a-mortal

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Wenlor

Senior Member
US
spanish
Good morning everyone!
I found that word in the following paragraph I am translating: "some scientists suggest that by 2050, some humans will become a-mortal, meaning that in the absence of fatal trauma their lives could be extended indefinitely"
It's not meaning immortal nor that humans would live eternally, to my modest understanding.
Could anybody help me out there?
Thank you for your cooperation.
 
  • The Newt

    Senior Member
    English - US
    It's a neologism in any language; I suspect that the idea is that people wouldn't be "immortal" in the traditional sense of the word, but that mortality would simply no longer be an issue. It strikes me as splitting hairs, but you'll have to decide how amortal would sound to a Spanish-language readership.
     

    Quirce

    Senior Member
    Spanish-Madrid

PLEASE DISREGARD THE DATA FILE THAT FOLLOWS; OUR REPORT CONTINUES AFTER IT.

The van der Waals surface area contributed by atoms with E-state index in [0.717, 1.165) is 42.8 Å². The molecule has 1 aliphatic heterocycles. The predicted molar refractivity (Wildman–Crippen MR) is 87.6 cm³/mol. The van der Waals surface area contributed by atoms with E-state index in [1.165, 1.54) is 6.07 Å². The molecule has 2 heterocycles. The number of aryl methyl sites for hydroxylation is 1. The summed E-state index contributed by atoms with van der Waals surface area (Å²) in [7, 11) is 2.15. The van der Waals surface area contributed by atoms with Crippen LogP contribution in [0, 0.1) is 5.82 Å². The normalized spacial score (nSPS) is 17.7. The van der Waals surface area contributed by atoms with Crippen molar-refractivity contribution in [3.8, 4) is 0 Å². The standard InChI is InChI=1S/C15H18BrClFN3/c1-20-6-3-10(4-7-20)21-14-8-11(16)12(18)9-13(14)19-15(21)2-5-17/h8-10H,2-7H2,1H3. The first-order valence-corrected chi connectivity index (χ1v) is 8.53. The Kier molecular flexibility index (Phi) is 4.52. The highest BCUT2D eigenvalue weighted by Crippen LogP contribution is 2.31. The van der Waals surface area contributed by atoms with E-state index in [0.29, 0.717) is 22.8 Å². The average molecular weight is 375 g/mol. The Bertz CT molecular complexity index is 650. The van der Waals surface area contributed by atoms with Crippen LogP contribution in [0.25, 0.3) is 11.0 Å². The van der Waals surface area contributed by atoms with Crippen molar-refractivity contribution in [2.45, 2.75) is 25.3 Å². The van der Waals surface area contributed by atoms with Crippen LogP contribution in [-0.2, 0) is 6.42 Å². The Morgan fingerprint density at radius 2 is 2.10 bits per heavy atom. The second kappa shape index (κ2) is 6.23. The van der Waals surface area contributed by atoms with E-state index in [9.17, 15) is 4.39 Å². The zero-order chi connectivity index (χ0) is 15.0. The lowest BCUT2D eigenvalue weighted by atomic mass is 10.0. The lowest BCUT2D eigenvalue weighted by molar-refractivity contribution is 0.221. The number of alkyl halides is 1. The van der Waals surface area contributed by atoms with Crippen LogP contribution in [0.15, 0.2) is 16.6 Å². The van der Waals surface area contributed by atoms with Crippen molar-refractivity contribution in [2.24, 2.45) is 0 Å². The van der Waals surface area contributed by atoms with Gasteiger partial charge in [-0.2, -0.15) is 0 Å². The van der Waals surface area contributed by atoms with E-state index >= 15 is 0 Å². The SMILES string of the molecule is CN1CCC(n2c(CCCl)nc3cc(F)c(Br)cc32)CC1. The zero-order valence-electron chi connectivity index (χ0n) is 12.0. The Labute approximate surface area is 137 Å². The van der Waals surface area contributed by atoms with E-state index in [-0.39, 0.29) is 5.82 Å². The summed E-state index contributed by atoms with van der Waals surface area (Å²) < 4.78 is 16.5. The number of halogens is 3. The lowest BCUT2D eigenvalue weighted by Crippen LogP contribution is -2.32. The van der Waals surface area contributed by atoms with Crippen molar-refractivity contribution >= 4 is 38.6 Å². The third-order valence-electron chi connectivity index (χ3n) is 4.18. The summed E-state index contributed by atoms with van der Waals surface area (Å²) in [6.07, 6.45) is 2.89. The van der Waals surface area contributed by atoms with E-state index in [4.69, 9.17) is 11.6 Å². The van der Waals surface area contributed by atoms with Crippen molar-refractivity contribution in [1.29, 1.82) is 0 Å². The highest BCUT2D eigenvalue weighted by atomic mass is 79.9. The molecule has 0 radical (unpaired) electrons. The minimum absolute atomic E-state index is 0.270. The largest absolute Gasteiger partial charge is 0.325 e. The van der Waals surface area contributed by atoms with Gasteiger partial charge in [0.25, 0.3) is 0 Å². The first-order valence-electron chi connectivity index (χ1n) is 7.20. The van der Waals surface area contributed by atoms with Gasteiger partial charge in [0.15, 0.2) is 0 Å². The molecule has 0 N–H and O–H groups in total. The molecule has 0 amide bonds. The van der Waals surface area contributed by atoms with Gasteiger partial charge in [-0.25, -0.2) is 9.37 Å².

Quizás no-mortal. Pero "amortal" podría valer, ya que sigue la construcción de "amoral" o de "asintomático" en el sentido de "falta de" en oposición a "en contra de".
     

    Wenlor

    Senior Member
    US
    spanish
    Magazine, The Newt, Quirce, thank you for taking the time bringing some ideas to my work. I really appreciate it. What would I do without you?
     

    jilar

    Senior Member
    Español
    Bien fácil, a-mortal = amortal (para diferenciarlo del tradicional inmortal)

    Pero ya les vale inventando palabros, al fin y al cabo, mientras no mueran están vivos, y cuando mueran serán catalogados como mortales. Es un concepto que define tal suceso, la muerte. No sé qué necesidad hay para inventar ese concepto.

    Aclarado eso, decir que es imposible lo que vaticinan ciertos "científicos".
    No hay nada eterno en el universo. Ni el mismo universo lo es.
    A menos que también hablen de un universo paralelo ;)
     
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